Ofsted to review how it inspects FE and skills, new strategy states

In its new five-year strategy, Ofsted says it will inspect every college to check it's meeting skills needs.

In its new five-year strategy, Ofsted says it will inspect every college to check it's meeting skills needs.

Ofsted will review how “complex and diverse” FE providers are inspected as part of its new five-year strategy, the inspectorate has announced today. 

Inspectors will also visit every college in the next four years to assess how well they are meeting the skills needs of the economy in its renewed effort to raise standards. 

Ofsted has made a series of high-level commitments in its new strategy for 2022-2027 guided, it states, by a “fundamental principle” that inspection is a “force for improvement”.

The strategy encompasses Ofsted’s full remit across early years, social care, schools as well as further education and skills.

However, the strategy is silent on areas that were thought to be priorities for inspectors, such as apprenticeships and prison education

The chief inspector, Amanda Spielman, has said that the new strategy “takes account of the impact of the pandemic and raises still further our ambitions for children and learners. Ofsted’s mantra of ‘raising standards, improving lives’ has never been more important.”

Spielman’s strategic ambitions have been arranged across eight priorities for her organisation which include “right-touch regulation”, “making the most of our insights” and “keeping pace with sector changes”.

Keeping pace 

Referencing the size and complexity of the sector, and the growing number of large FE college groups, Ofsted’s new strategy states that it will “review” its inspection model for further education and skills, while not abandoning its education inspection framework (EIF): “We will, while retaining the EIF, review whether we have the right model of inspection in further education and skills, given the complexity and diversity of provision and the size of some individual providers.”

Today’s strategy also restates a commitment made in the government’s SEND green paper, published earlier this month, to introduce a new area SEND inspection framework. The strategy says this will “hold the right agencies to account for their role in the system.”

An FE Week investigation into area SEND inspection findings exposed common failings in local systems leading to a “cliff-edge” of support at ages 16 and 18 in many areas.

Meeting skills needs

Over the next four years, all colleges will be assessed on how well they are meeting the skills needs of the economy, Ofsted has said, under its strategic heading “inspections that raise standards”.

The strategy doesn’t say whether this apply to other FE and skills settings, such as independent training providers or adult education providers.

An “enhanced” role for Ofsted in making judgements about meeting skills needs is not new.

It was proposed in last year’s Department for Education (DfE)  consultation on reforms to FE funding and accountability.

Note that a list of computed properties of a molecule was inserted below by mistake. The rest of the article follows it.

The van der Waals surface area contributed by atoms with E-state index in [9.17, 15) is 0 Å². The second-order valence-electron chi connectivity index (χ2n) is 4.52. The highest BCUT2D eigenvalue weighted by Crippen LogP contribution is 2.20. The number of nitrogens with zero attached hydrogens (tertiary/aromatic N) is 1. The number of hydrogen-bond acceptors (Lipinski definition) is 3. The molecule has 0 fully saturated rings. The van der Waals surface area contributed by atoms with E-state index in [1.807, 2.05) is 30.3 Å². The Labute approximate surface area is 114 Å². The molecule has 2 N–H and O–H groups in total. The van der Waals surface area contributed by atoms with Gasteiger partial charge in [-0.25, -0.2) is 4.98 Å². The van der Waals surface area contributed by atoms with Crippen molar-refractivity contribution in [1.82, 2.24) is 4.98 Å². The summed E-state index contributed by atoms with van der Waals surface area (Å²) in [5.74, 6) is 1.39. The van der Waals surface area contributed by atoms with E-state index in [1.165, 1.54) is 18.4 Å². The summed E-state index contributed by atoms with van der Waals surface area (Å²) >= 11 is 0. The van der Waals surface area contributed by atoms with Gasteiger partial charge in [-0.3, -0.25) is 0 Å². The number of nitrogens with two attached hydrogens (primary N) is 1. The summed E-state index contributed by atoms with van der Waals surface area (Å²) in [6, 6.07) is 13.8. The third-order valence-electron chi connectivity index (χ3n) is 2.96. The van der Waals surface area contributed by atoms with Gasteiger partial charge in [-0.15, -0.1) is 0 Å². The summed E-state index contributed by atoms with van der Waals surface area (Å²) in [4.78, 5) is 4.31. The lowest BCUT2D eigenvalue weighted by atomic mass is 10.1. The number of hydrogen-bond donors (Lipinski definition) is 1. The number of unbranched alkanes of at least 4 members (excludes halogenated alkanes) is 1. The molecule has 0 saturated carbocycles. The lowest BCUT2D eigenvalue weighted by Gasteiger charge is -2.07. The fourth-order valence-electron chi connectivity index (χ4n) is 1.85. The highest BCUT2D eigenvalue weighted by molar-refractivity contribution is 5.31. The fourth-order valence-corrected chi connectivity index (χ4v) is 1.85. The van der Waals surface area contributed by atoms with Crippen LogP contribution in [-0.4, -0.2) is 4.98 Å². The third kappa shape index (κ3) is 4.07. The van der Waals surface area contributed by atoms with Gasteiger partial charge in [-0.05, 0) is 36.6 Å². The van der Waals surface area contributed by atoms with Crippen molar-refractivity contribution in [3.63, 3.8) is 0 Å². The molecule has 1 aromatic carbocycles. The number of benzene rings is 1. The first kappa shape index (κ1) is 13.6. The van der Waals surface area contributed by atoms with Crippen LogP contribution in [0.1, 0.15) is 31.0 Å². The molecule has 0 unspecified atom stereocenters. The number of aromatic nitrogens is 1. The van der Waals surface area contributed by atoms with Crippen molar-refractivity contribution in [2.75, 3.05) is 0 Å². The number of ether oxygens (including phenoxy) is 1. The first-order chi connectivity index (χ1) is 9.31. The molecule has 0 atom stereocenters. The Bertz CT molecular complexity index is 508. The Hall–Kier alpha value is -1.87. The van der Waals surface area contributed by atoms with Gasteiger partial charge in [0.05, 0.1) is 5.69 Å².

DfE proposed a new “skills measure” would be part of a new “performance dashboard” for general further education colleges that measured how technical training offer matched local need.

That measure would, it was proposed, in turn give Ofsted and the FE Commissioner a steer on where intervention and support activity might be needed. 

The government has been quiet on its funding and accountability reforms since the consultation closed back in October.

The current education inspection framework already has provisions for inspectors to make judgements about how well a provider’s education offer is meeting local skills needs.

For example, the inspection handbook sets out how in order to achieve at least a ‘Good’ judgement for ‘quality of education’, inspectors have to see evidence that leaders provide a curriculum that is “appropriately relevant to local and regional employment and training priorities”. 

At the other end, the existing handbook tells inspectors to award ‘Inadequate’ for leadership and management if “the curriculum fails to meet the needs of learners, employers, the local community or local and regional economies.”

Today’s strategy document says that, as a result of assessing how well colleges are meeting skills needs, more colleges “will agree that [Ofsted’s] inspections and guidance help them better match their offer to skills needs in the economy”. 

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  1. Phil Hatton

    FEFC had range and responsiveness as an individual graded area. At Barking College we gained outstanding for it, with features like postcode analysis for widening participation, curriculum ladders for 14 of the 13 areas of learning from entry to advanced levels [with links to HE for several areas], full cost recovery work with small and large employers to provide bespoke training [including delivering on Ford premises] and well developed links with ‘everyone’ in our area and beyond. Ofsted could do well to take a look at what was included and how it was inspected. A great deal of training and selection of inspectors will be required.